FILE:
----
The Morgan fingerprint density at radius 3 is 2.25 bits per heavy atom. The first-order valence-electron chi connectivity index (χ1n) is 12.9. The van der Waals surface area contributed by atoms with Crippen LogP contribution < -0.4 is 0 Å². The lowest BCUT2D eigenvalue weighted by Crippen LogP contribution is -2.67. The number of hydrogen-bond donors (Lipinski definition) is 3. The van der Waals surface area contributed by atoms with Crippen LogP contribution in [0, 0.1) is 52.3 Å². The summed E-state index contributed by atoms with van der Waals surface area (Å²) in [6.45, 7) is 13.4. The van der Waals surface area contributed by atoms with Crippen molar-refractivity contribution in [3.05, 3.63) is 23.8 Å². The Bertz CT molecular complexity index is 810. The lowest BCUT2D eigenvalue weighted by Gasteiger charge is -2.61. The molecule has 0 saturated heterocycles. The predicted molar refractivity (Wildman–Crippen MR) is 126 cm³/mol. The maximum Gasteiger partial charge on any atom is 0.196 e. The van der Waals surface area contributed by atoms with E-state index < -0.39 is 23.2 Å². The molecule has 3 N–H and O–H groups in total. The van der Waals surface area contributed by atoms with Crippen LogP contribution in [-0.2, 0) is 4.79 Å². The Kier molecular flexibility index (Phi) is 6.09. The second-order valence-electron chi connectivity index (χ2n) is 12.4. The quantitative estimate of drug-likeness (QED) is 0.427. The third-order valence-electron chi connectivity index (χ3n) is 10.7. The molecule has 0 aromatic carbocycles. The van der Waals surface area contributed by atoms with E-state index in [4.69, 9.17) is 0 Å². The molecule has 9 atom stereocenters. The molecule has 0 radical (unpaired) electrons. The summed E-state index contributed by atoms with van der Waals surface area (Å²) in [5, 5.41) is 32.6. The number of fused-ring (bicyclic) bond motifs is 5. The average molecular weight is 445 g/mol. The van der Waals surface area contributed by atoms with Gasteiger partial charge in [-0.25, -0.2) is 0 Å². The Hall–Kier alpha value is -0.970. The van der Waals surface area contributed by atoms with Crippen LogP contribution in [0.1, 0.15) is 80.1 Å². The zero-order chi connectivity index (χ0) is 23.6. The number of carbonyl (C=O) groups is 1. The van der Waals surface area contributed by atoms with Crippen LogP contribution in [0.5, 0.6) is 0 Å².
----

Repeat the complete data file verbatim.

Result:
The Morgan fingerprint density at radius 3 is 2.25 bits per heavy atom. The first-order valence-electron chi connectivity index (χ1n) is 12.9. The van der Waals surface area contributed by atoms with Crippen LogP contribution < -0.4 is 0 Å². The lowest BCUT2D eigenvalue weighted by Crippen LogP contribution is -2.67. The number of hydrogen-bond donors (Lipinski definition) is 3. The van der Waals surface area contributed by atoms with Crippen LogP contribution in [0, 0.1) is 52.3 Å². The summed E-state index contributed by atoms with van der Waals surface area (Å²) in [6.45, 7) is 13.4. The van der Waals surface area contributed by atoms with Crippen molar-refractivity contribution in [3.05, 3.63) is 23.8 Å². The Bertz CT molecular complexity index is 810. The lowest BCUT2D eigenvalue weighted by Gasteiger charge is -2.61. The molecule has 0 saturated heterocycles. The predicted molar refractivity (Wildman–Crippen MR) is 126 cm³/mol. The maximum Gasteiger partial charge on any atom is 0.196 e. The van der Waals surface area contributed by atoms with E-state index < -0.39 is 23.2 Å². The molecule has 3 N–H and O–H groups in total. The van der Waals surface area contributed by atoms with Crippen LogP contribution in [-0.2, 0) is 4.79 Å². The Kier molecular flexibility index (Phi) is 6.09. The second-order valence-electron chi connectivity index (χ2n) is 12.4. The quantitative estimate of drug-likeness (QED) is 0.427. The third-order valence-electron chi connectivity index (χ3n) is 10.7. The molecule has 0 aromatic carbocycles. The van der Waals surface area contributed by atoms with E-state index in [4.69, 9.17) is 0 Å². The molecule has 9 atom stereocenters. The molecule has 0 radical (unpaired) electrons. The summed E-state index contributed by atoms with van der Waals surface area (Å²) in [5, 5.41) is 32.6. The number of fused-ring (bicyclic) bond motifs is 5. The average molecular weight is 445 g/mol. The van der Waals surface area contributed by atoms with Gasteiger partial charge in [-0.25, -0.2) is 0 Å². The Hall–Kier alpha value is -0.970. The van der Waals surface area contributed by atoms with Crippen LogP contribution in [0.1, 0.15) is 80.1 Å². The zero-order chi connectivity index (χ0) is 23.6. The number of carbonyl (C=O) groups is 1. The van der Waals surface area contributed by atoms with Crippen LogP contribution in [0.5, 0.6) is 0 Å².